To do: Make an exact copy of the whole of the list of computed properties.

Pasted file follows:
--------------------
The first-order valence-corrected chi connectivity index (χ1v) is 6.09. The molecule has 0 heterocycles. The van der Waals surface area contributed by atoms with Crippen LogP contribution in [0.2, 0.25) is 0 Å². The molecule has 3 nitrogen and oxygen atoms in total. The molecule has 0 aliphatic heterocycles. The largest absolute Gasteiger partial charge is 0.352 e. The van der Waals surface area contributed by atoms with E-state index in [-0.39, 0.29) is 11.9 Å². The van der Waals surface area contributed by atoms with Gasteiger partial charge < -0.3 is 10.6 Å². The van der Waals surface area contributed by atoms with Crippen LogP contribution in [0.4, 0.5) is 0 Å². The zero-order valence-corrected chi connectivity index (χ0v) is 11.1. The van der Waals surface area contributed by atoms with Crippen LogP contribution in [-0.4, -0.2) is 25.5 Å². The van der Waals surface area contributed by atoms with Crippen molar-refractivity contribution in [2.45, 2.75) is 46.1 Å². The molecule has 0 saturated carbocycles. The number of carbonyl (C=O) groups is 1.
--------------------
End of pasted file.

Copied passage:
The first-order valence-corrected chi connectivity index (χ1v) is 6.09. The molecule has 0 heterocycles. The van der Waals surface area contributed by atoms with Crippen LogP contribution in [0.2, 0.25) is 0 Å². The molecule has 3 nitrogen and oxygen atoms in total. The molecule has 0 aliphatic heterocycles. The largest absolute Gasteiger partial charge is 0.352 e. The van der Waals surface area contributed by atoms with E-state index in [-0.39, 0.29) is 11.9 Å². The van der Waals surface area contributed by atoms with Gasteiger partial charge < -0.3 is 10.6 Å². The van der Waals surface area contributed by atoms with Crippen LogP contribution in [0.4, 0.5) is 0 Å². The zero-order valence-corrected chi connectivity index (χ0v) is 11.1. The van der Waals surface area contributed by atoms with Crippen LogP contribution in [-0.4, -0.2) is 25.5 Å². The van der Waals surface area contributed by atoms with Crippen molar-refractivity contribution in [2.45, 2.75) is 46.1 Å². The molecule has 0 saturated carbocycles. The number of carbonyl (C=O) groups is 1.